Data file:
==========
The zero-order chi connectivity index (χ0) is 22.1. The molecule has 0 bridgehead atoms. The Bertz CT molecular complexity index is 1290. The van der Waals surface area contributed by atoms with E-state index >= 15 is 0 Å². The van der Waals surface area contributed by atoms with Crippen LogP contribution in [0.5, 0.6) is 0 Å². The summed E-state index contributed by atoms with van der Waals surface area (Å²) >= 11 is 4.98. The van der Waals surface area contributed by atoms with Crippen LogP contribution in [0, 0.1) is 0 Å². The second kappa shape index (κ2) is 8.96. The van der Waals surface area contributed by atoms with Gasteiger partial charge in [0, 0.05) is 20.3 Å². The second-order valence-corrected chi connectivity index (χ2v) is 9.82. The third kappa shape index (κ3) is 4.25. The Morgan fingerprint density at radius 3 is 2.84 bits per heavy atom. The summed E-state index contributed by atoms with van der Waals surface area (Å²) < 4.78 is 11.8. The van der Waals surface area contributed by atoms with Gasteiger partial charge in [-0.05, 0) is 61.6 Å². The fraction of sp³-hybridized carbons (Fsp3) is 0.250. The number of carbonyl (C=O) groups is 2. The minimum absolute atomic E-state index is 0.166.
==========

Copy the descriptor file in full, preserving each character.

The zero-order chi connectivity index (χ0) is 22.1. The molecule has 0 bridgehead atoms. The Bertz CT molecular complexity index is 1290. The van der Waals surface area contributed by atoms with E-state index >= 15 is 0 Å². The van der Waals surface area contributed by atoms with Crippen LogP contribution in [0.5, 0.6) is 0 Å². The summed E-state index contributed by atoms with van der Waals surface area (Å²) >= 11 is 4.98. The van der Waals surface area contributed by atoms with Crippen LogP contribution in [0, 0.1) is 0 Å². The second kappa shape index (κ2) is 8.96. The van der Waals surface area contributed by atoms with Gasteiger partial charge in [0, 0.05) is 20.3 Å². The second-order valence-corrected chi connectivity index (χ2v) is 9.82. The third kappa shape index (κ3) is 4.25. The Morgan fingerprint density at radius 3 is 2.84 bits per heavy atom. The summed E-state index contributed by atoms with van der Waals surface area (Å²) < 4.78 is 11.8. The van der Waals surface area contributed by atoms with Gasteiger partial charge in [-0.05, 0) is 61.6 Å². The fraction of sp³-hybridized carbons (Fsp3) is 0.250. The number of carbonyl (C=O) groups is 2. The minimum absolute atomic E-state index is 0.166.